Turns out, President Richard Nixon was cutting down on the draft and Brightwell never received a letter stating he was no longer drafted. He had already quit school and gotten his tuition refunded.
“I'm sitting there scratching my head thinking ‘What do I do now?' when the recruiting sergeant puts a hand on my shoulder and said, ‘Your a college boy, aren't you? You ever consider Officer Candidate School?'”
Brightwell soon settled in the Army as a Second Lieutenant and ended up stationed for three years in Germany, just north of Nuremburg.
“Our unit was like every other unit. We'd sit on the border and stare at the Russians staring back at us,” he said. “I had to deal with the German public a lot. One day, the mayor was having a parade and I'm looking up and he has his little kid standing next to him and the kid has a black and gold cap with a ‘P' on it. The next time I was in his office, I asked ‘Does the mayor have anything do to with Pittsburgh?,' and they said he had his graduate work at Pitt.”
Three days later, Brightwell ended up showing a family from Butler who the mayor had stayed with while in the United States.
He received orders to be an escort officer for a USO show as they traveled base-to-base. His assignment teetered between escorting former children's program star Buffalo Bob or a college chorus from Wisconsin.
“They gave me the college kids. What they forgot to tell me this was an all-girls college,” Brightwell said, laughing. “I was 23 at the time and I have 24 college girls and a bus… and a nun. She was in charge of the chorus. We spent six weeks traveling all over Germany. It was great for me because I got to see all of Germany, including Berlin, which you weren't allowed to see back in those days.”
When he completed his Army career in 1979, Brightwell headed back to IUP to finally complete his last semester a decade later. He was stunned at how the school had changed: co-ed dorms, no curfews and recreational drug use.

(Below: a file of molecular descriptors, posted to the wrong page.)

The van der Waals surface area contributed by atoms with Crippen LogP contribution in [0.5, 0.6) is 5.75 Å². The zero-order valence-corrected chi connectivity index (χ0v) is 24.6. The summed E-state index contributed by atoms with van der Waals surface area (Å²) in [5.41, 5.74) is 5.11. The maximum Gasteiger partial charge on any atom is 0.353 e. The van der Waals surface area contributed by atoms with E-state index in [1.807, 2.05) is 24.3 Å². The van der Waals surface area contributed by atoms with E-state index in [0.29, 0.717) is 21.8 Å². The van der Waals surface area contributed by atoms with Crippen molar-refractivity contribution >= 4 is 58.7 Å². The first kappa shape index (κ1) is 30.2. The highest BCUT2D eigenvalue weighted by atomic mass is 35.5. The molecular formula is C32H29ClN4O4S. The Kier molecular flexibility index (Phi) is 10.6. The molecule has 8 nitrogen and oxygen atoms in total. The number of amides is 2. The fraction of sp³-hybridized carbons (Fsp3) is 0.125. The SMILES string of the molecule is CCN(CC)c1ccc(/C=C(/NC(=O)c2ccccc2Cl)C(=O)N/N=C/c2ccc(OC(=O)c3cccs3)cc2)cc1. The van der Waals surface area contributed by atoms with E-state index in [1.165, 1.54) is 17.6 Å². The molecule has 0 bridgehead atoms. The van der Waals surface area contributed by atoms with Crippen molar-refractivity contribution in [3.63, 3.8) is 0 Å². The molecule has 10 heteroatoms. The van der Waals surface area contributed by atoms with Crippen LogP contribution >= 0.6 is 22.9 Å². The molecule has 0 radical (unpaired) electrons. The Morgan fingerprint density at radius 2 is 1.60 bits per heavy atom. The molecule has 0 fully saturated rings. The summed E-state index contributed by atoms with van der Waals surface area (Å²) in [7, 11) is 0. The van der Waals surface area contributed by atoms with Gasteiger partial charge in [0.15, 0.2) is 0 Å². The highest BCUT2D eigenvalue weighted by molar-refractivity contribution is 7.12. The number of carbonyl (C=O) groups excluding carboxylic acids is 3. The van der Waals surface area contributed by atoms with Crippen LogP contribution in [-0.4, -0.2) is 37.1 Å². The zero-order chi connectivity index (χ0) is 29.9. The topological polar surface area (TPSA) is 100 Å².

But Brightwell's biggest culture shock was when he got a job working for a private company in Saudi Arabia in the 1980s.
He worked along with men from South Korea, the Philippines, Kenya, Turkey and England, among others.
“We're all sitting around in the same dining hall and I'm supposed to be the big American but those guys all know three languages,” Brightwell said. “They have all these things, airports, sewage, but they had to hire foreigners to run things from waterworks to electrical company. But they have tons of money, so there's no problem.”
Brightwell said the country is basically three large cities with desert filling out the rest of the landscape. He stressed Americans have the wrong idea about Saudis, particularly how they treat their women.
“For one thing, Saudis have plenty of booze, they just don't do it publically,” he said. “With the women, there's a lot more to it. If you're a Saudi father, and you have this beautiful daughter and she likes the idea of going to America, do you want her hanging out when all these maybe-married, maybe-not businessmen?
“Technically, they weren't allowed to talk to me ‘socially' and I'm not supposed to ask them for a date, let alone talk to her outside the workplace. But they all have a lot of money. They fly to Paris, they fly to New York, so they actually have a pretty nice life.”
In 1986, Brightwell came back to Pennsylvania and volunteered as the IUP marching band's travel manager and announcer for the 225 piece band.
He organized appearances at the halftime of NFL football games. During his 14 years, the 200-plus piece band performed at halftime for the Steelers, Buffalo Bills, Philadelphia Eagles, Washington Redskins, New York Jets and Cleveland Browns.